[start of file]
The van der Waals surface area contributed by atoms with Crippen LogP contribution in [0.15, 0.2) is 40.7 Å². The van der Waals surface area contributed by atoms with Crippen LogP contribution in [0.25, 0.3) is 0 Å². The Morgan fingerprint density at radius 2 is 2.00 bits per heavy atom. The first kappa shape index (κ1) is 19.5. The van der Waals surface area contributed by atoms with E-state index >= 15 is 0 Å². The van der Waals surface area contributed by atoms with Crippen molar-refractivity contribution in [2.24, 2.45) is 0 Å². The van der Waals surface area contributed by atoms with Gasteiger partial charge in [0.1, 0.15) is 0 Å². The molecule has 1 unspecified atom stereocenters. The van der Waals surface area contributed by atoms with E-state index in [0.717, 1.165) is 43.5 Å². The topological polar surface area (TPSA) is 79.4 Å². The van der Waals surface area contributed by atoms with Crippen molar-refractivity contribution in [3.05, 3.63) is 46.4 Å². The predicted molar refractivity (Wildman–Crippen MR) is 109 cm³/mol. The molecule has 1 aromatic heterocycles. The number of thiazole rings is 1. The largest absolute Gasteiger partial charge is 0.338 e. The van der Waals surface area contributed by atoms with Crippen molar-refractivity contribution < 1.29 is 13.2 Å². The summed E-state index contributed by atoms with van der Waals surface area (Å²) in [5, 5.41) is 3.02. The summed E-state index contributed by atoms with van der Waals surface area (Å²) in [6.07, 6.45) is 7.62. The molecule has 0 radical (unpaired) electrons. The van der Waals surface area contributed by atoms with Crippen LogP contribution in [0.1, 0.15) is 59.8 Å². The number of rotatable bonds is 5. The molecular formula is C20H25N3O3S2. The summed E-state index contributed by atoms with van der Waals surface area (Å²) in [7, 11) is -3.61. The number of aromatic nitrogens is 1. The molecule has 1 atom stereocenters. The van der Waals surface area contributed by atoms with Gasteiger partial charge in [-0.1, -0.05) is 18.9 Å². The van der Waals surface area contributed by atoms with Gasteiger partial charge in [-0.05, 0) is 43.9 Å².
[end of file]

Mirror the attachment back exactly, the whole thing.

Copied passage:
The van der Waals surface area contributed by atoms with Crippen LogP contribution in [0.15, 0.2) is 40.7 Å². The van der Waals surface area contributed by atoms with Crippen LogP contribution in [0.25, 0.3) is 0 Å². The Morgan fingerprint density at radius 2 is 2.00 bits per heavy atom. The first kappa shape index (κ1) is 19.5. The van der Waals surface area contributed by atoms with E-state index >= 15 is 0 Å². The van der Waals surface area contributed by atoms with Crippen molar-refractivity contribution in [2.24, 2.45) is 0 Å². The van der Waals surface area contributed by atoms with Gasteiger partial charge in [0.1, 0.15) is 0 Å². The molecule has 1 unspecified atom stereocenters. The van der Waals surface area contributed by atoms with E-state index in [0.717, 1.165) is 43.5 Å². The topological polar surface area (TPSA) is 79.4 Å². The van der Waals surface area contributed by atoms with Crippen molar-refractivity contribution in [3.05, 3.63) is 46.4 Å². The predicted molar refractivity (Wildman–Crippen MR) is 109 cm³/mol. The molecule has 1 aromatic heterocycles. The number of thiazole rings is 1. The largest absolute Gasteiger partial charge is 0.338 e. The van der Waals surface area contributed by atoms with Crippen molar-refractivity contribution < 1.29 is 13.2 Å². The summed E-state index contributed by atoms with van der Waals surface area (Å²) in [5, 5.41) is 3.02. The summed E-state index contributed by atoms with van der Waals surface area (Å²) in [6.07, 6.45) is 7.62. The molecule has 0 radical (unpaired) electrons. The van der Waals surface area contributed by atoms with Crippen LogP contribution in [0.1, 0.15) is 59.8 Å². The number of rotatable bonds is 5. The molecular formula is C20H25N3O3S2. The summed E-state index contributed by atoms with van der Waals surface area (Å²) in [7, 11) is -3.61. The number of aromatic nitrogens is 1. The molecule has 1 atom stereocenters. The van der Waals surface area contributed by atoms with Gasteiger partial charge in [-0.1, -0.05) is 18.9 Å². The van der Waals surface area contributed by atoms with Gasteiger partial charge in [-0.05, 0) is 43.9 Å².